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Evaluation of Eye Movement Tracking Systems for Visual Rehabilitation

This study has been completed.
Sponsor:
Information provided by:
Department of Veterans Affairs
ClinicalTrials.gov Identifier:
NCT00013429
First received: March 14, 2001
Last updated: January 20, 2009
Last verified: January 2001
  Purpose

The project objective is to validate the types of eye trackers that may most effectively be employed in the rehabilitation evaluation and training of people with central scotomas. The eye trackers will include the three basic types of eye trackers, namely, 1)electrophysical, 2) front surface trackers, and 3) retinal trackers.


Condition Intervention Phase
Blindness
Procedure: Visual
Phase 2

Study Type: Interventional
Study Design: Allocation: Non-Randomized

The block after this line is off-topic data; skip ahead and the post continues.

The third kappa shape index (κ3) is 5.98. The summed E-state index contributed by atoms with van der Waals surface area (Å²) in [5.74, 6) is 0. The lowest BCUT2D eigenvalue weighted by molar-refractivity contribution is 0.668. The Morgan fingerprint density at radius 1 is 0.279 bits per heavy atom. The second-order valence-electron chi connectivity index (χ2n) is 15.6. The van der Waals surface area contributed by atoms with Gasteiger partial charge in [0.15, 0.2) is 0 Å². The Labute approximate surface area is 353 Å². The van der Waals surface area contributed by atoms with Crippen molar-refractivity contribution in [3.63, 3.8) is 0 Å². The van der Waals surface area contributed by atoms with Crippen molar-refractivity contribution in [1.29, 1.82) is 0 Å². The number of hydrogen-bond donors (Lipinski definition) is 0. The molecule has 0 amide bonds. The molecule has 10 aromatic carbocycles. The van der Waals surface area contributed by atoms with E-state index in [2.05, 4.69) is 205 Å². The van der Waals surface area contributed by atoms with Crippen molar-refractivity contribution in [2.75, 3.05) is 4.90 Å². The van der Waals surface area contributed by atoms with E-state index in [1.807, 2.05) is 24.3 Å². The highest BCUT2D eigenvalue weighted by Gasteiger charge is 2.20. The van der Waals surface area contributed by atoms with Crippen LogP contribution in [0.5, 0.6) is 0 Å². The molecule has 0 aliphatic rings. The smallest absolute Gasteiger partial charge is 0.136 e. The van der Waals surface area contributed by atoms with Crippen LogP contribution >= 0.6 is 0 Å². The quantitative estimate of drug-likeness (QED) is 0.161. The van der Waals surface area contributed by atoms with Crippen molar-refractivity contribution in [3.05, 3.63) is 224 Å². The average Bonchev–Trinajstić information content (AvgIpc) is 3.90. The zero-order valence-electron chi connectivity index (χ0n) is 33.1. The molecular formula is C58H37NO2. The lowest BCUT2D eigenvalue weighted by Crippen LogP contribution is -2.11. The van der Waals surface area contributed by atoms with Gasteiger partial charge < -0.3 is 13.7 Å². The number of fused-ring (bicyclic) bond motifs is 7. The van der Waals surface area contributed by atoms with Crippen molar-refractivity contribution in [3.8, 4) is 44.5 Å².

Endpoint Classification: Efficacy Study
Intervention Model: Single Group Assignment
Masking: Open Label
Primary Purpose: Treatment
Official Title: Evaluation of Eye Movement Tracking Systems for Visual Rehabilitation

Resource links provided by NLM:


Further study details as provided by Department of Veterans Affairs:

Estimated Enrollment: 100
Study Start Date: January 2000
Study Completion Date: September 2003
Detailed Description:

The project objective is to validate the types of eye trackers that may most effectively be employed in the rehabilitation evaluation and training of people with central scotomas. The eye trackers will include equipment representing the three basic types of eye trackers, namely, 1) electrophysical (e.g., electrooculogram or EOG), 2) front surface trackers (e.g. pupil), and 3) retinal trackers (e.g. SLO). The most appropriate eye tracking system for evaluation and training will depend on the type of eye movements (i.e., fixations, saccades, and pursuits) that comprise the complex eye movements used for visual skills (e.g., spotting, localization, scanning, tracing, tracking) which are being evaluated/trained for visually guided activities of daily living (e.g., reading, face recognition and television watching).